Location and History
On April 24, 1996 Canada's seventh largest national park was established. It is called Wapusk National Park (pronounced waa-pusk). Wapusk National Park protects 11,475 km2 of land. It is located at the northern edge of where Manitoba meets Hudson Bay. The aboriginal inhabitants of the region today are Inuit, Dene and Cree, the three nations who were trading together at this gathering place long before the white man discovered the riches of the new world.
The Wapusk National Park is located in the Hudson Plains ecozone. This national park is marked by short cool summers and very long cold winters. The mean annual temperature is approximately -4ÃÂ°C but usually ranging from -19ÃÂ°C to 10.5ÃÂ°C. The park is considered a cold desert, receiving only 12 inches of precipitation annually.
The area of the national park is cover with tundra and boreal forests. Along the coast and in the northern part of the national park, a treeless tundra of low arctic vegation such as willows, dwarf birch trees and cotton grass dominates, gradually giving way inland to an open woodland of vegetation characterized by many black spruce and tamarack trees, moss and along the rivers a lot of white spruce woodland.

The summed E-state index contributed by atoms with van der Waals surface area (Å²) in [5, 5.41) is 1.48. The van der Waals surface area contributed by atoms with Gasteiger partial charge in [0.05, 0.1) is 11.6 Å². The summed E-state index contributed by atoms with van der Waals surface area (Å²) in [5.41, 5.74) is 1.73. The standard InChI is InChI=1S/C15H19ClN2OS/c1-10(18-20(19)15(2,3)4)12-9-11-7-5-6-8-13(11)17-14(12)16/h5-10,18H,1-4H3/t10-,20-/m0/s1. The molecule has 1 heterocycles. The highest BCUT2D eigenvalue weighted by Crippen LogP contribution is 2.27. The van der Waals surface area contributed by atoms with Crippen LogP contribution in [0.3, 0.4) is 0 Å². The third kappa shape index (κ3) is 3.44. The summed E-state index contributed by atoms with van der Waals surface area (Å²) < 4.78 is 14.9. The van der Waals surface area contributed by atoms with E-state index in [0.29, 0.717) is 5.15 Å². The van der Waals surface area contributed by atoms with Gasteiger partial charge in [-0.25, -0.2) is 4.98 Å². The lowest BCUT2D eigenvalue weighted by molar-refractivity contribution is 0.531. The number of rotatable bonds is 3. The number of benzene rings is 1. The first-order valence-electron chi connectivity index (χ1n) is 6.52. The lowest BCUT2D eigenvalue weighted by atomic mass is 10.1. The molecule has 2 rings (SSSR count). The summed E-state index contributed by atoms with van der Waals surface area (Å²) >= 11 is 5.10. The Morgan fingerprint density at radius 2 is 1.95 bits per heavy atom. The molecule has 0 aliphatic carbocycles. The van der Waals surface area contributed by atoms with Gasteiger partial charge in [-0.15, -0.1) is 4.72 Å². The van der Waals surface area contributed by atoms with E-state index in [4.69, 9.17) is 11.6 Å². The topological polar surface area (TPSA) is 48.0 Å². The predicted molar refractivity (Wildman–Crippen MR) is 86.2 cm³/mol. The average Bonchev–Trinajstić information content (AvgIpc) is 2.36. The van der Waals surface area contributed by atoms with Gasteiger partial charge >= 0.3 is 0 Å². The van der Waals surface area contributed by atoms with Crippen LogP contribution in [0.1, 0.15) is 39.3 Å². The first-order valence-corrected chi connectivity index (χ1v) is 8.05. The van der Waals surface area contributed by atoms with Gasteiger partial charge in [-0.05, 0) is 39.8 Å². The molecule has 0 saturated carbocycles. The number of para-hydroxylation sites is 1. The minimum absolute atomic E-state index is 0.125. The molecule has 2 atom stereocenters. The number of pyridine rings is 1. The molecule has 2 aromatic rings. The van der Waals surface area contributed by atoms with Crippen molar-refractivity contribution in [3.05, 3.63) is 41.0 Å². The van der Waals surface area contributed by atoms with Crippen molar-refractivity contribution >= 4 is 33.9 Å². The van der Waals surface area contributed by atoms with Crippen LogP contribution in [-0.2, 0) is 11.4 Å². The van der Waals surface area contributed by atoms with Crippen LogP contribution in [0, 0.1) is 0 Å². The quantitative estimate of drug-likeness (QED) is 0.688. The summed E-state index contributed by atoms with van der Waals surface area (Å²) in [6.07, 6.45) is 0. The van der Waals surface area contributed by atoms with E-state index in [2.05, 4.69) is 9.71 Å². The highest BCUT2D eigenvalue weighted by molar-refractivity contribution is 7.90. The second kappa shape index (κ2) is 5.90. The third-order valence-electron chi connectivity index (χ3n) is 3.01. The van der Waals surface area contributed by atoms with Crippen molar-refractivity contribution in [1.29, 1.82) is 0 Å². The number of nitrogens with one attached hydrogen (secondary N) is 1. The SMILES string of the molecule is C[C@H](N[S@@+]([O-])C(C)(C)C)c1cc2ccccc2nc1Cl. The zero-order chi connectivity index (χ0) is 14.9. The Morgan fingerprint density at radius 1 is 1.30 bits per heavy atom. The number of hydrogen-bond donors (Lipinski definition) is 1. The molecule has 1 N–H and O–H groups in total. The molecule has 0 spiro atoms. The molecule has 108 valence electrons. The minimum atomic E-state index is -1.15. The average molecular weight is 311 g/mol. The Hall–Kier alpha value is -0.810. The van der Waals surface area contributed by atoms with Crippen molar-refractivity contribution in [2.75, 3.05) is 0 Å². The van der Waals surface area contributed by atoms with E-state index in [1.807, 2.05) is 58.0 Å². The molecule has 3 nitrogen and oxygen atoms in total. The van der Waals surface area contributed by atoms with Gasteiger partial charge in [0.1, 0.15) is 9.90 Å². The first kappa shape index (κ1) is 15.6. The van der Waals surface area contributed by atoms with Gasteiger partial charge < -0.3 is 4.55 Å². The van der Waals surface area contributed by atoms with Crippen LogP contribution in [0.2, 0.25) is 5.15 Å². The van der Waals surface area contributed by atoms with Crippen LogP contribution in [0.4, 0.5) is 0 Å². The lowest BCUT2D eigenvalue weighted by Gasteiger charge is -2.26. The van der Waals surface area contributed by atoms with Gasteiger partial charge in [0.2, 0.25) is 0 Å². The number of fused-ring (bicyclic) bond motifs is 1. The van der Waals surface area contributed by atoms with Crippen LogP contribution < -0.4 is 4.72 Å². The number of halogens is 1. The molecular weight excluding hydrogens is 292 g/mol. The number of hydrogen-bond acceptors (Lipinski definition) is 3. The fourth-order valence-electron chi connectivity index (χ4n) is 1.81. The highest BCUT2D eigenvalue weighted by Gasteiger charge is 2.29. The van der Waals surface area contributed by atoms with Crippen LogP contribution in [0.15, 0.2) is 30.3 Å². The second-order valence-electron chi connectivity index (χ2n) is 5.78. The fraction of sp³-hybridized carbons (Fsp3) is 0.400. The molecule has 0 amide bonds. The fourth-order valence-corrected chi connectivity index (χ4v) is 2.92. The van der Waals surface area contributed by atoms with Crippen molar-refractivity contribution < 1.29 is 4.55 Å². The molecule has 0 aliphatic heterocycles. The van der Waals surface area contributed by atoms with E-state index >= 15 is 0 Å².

Wetlands occupy a lot of the national park with water lying everywhere covering half of the land's surface with lakes, bogs, fens, streams and rivers. The land is a young landscape where the water has been slowly rising since the retreat of the last continental glaciers about 9000 years ago continues to experience rising water levels of about 1 metre per century. The soil consists of permafrost. The permafrost, or frozen portion of the tundra, begins about two feet down. It is ground that has been frozen for at least two years, supporting an...